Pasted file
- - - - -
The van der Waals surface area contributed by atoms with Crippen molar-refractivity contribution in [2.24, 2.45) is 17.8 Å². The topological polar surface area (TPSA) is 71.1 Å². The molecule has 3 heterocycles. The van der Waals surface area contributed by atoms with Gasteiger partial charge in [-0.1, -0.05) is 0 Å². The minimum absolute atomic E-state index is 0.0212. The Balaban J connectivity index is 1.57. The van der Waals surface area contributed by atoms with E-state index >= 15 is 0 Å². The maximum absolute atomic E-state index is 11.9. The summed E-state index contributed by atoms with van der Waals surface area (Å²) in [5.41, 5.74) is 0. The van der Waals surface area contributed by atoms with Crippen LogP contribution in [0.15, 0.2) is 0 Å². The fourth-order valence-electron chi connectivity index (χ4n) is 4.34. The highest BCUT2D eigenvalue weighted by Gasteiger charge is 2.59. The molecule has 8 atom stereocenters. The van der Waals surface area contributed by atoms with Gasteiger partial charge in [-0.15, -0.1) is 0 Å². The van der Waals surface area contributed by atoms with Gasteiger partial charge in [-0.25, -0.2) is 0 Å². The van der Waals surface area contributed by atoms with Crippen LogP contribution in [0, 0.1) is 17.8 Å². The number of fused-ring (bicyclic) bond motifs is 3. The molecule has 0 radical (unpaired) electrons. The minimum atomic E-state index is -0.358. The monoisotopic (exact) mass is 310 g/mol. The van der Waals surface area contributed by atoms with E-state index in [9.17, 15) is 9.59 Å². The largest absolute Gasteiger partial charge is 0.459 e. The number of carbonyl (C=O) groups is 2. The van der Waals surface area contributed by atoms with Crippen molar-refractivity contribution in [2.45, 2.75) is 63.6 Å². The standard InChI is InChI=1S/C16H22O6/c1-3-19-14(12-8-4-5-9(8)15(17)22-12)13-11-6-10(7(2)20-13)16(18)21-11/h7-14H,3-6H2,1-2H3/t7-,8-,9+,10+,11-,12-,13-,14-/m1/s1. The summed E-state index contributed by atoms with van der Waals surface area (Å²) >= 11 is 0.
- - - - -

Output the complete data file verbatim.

The van der Waals surface area contributed by atoms with Crippen molar-refractivity contribution in [2.24, 2.45) is 17.8 Å². The topological polar surface area (TPSA) is 71.1 Å². The molecule has 3 heterocycles. The van der Waals surface area contributed by atoms with Gasteiger partial charge in [-0.1, -0.05) is 0 Å². The minimum absolute atomic E-state index is 0.0212. The Balaban J connectivity index is 1.57. The van der Waals surface area contributed by atoms with E-state index >= 15 is 0 Å². The maximum absolute atomic E-state index is 11.9. The summed E-state index contributed by atoms with van der Waals surface area (Å²) in [5.41, 5.74) is 0. The van der Waals surface area contributed by atoms with Crippen LogP contribution in [0.15, 0.2) is 0 Å². The fourth-order valence-electron chi connectivity index (χ4n) is 4.34. The highest BCUT2D eigenvalue weighted by Gasteiger charge is 2.59. The molecule has 8 atom stereocenters. The van der Waals surface area contributed by atoms with Gasteiger partial charge in [-0.15, -0.1) is 0 Å². The van der Waals surface area contributed by atoms with Gasteiger partial charge in [-0.25, -0.2) is 0 Å². The van der Waals surface area contributed by atoms with Crippen LogP contribution in [0, 0.1) is 17.8 Å². The number of fused-ring (bicyclic) bond motifs is 3. The molecule has 0 radical (unpaired) electrons. The minimum atomic E-state index is -0.358. The monoisotopic (exact) mass is 310 g/mol. The van der Waals surface area contributed by atoms with E-state index in [9.17, 15) is 9.59 Å². The largest absolute Gasteiger partial charge is 0.459 e. The number of carbonyl (C=O) groups is 2. The van der Waals surface area contributed by atoms with Crippen molar-refractivity contribution in [2.45, 2.75) is 63.6 Å². The standard InChI is InChI=1S/C16H22O6/c1-3-19-14(12-8-4-5-9(8)15(17)22-12)13-11-6-10(7(2)20-13)16(18)21-11/h7-14H,3-6H2,1-2H3/t7-,8-,9+,10+,11-,12-,13-,14-/m1/s1. The summed E-state index contributed by atoms with van der Waals surface area (Å²) >= 11 is 0.